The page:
Evolutionarily speaking, it’s good to keep in mind how sometimes regular, profuse sweating would be to one’s advantage. It’s best to embrace the ways our body works to keep it functioning well.  

In many of the ways our ancestors slept, sweating wasn’t a big of a deal. For example, sleeping in a hammock strung out between two trees is probably a lot cooler than sleeping indoors on a bed. Sleeping on a mat or a bed of rushes would be the same.  

Less of our ancestors were overweight or obese, too. The extra fat acts like a blanket. Working a farm, foraging, being a blacksmith, cowboy, all of those more-common “hands-on” occupations of yesteryear burned serious calories the way sitting at a desk doesn’t. 

Unfortunately, socially and culturally, sweating can work out the same way as emotional crying in the middle of a fistfight. It’s something you may find embarrassing. 

Profuse Sweating Is Often a Symptom Or Side Effect 

Beyond acclimatizing, profuse sweating tends to be related to youth, menopause, fever, panic attacks, cramps, numbness, impaired vision and hearing, and being in pain. 

Common classes of medical conditions associated with excessive night sweating include:  

  • Anxiety  
  • Autoimmune problems (For example, type 1 diabetes, various forms of arthritis, lupus, multiple sclerosis, inflammatory bowel disease, etc.)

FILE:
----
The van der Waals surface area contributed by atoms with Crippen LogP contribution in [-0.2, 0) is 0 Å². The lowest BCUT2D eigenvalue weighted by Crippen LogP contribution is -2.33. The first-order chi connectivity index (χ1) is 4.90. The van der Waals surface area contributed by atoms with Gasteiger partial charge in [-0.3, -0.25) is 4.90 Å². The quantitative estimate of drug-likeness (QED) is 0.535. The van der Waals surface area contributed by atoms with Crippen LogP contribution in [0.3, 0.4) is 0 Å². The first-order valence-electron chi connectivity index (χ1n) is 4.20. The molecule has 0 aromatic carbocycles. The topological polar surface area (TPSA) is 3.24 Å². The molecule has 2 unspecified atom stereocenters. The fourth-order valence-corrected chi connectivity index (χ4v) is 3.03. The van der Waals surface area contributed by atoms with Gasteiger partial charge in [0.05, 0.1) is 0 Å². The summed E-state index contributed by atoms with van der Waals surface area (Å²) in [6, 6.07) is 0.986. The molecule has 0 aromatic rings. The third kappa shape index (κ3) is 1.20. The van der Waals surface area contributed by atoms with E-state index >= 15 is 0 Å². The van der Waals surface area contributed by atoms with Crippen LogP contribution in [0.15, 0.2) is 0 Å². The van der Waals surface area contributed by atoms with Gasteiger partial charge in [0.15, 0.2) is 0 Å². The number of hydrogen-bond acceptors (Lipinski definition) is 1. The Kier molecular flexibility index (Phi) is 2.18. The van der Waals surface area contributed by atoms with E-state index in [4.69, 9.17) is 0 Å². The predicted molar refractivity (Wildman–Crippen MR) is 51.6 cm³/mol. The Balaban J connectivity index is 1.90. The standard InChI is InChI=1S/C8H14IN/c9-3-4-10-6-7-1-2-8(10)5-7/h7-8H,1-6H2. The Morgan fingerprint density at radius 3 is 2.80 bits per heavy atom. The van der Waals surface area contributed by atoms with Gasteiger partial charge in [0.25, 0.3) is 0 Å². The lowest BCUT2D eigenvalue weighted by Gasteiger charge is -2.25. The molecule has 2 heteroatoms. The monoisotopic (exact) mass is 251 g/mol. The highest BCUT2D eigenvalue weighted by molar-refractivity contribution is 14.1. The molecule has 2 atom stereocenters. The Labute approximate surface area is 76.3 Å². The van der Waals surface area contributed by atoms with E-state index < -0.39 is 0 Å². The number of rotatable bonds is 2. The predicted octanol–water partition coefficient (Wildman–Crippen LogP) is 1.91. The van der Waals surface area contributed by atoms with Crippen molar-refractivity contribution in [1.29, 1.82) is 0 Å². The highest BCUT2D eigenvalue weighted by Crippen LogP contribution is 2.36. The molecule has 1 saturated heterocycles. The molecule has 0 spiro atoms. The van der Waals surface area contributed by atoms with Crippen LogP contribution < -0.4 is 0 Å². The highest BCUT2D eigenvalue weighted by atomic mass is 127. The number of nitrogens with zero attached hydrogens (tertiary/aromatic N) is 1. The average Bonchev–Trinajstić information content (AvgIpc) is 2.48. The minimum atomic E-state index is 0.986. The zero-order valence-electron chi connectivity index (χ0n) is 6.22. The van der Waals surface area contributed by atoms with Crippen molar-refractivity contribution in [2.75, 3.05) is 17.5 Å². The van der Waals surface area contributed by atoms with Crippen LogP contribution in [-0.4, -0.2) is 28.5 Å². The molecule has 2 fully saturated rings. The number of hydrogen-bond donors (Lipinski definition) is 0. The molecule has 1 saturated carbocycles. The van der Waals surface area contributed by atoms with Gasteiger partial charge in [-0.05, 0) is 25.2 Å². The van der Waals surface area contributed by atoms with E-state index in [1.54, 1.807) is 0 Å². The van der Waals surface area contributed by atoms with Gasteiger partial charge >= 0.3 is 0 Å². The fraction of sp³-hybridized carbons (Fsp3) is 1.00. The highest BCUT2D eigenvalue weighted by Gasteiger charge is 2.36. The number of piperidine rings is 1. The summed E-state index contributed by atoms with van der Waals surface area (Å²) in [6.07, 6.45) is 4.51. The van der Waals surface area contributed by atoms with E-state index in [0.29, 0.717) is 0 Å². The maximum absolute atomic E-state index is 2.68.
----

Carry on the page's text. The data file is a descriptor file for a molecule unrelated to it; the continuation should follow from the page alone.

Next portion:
• Autonomic nervous system damage 
  • Cancers (various forms) 
  • Drug addiction or withdrawal 
  • HIV/AIDS 
  • Infections 
  • Leukemia  
  • Osteomyelitis (a bone infection) 
  • Sleep apnea 
  • Thyroid and adrenal gland disorders 
  • Tuberculosis 

Hormone therapy medications and other medications used to treat depression and anxiety are known for causing night sweats, reported in 9.2% of people taking these medicines, according to a 2015 study. 

Some common antidepressants implicated in this are fluoxetine, Lexapro, Paxil, Celexa, Zoloft, and Prozac. 

Some common hormone replacement medicines include estrogen replacements and levothyroxine. 

The list of medicines causing sweating at night is long and extends far beyond these broad drug classes. 

A person’s temperature is regulated in the hypothalamus of the brain. This part of the brain controls the pituitary gland, which is kind of like the leader of the endocrine system. Another name for the endocrine system could be the hormone system. Hormones are chemicals the body makes that involve growth and development, sleep, mood, and sexual function. It makes sense how it’s all interrelated, and results in pouring sweat even if we don’t exactly know why it does this in every case. 

Self-Help for Excessive Nighttime Sweating 

Get outside when you’re awake. Go for a walk. Work outside. Acclimatize. 

If you’re overweight, use this as an excuse to lose weight. 

Make sure you keep drinking enough water throughout the day because it can be harmful if you don’t. 

Consider if a ceiling or tabletop fan would help. 

If you’re keeping the indoor temperature a little high at night, turn it down a bit. 

If you have the economic means, investigate the ChiliPad Sleep System. A Embr Wave or an uncovered water pillow can also help. 

When Do You Need to See Your Doctor for Excessive Sweating? 

Schedule an appointment if:  

  • It happens night after night and interrupts your sleep. 
  • It’s accompanied by fever, weight loss, pain, diarrhea or dizziness. 
  • You’re female and menopause has happened years ago, so you’re sure it’s not that. 
  • You notice one of the conditions or medications you take on the lists above. Your doctor can help you troubleshoot and maybe suggest a substitute.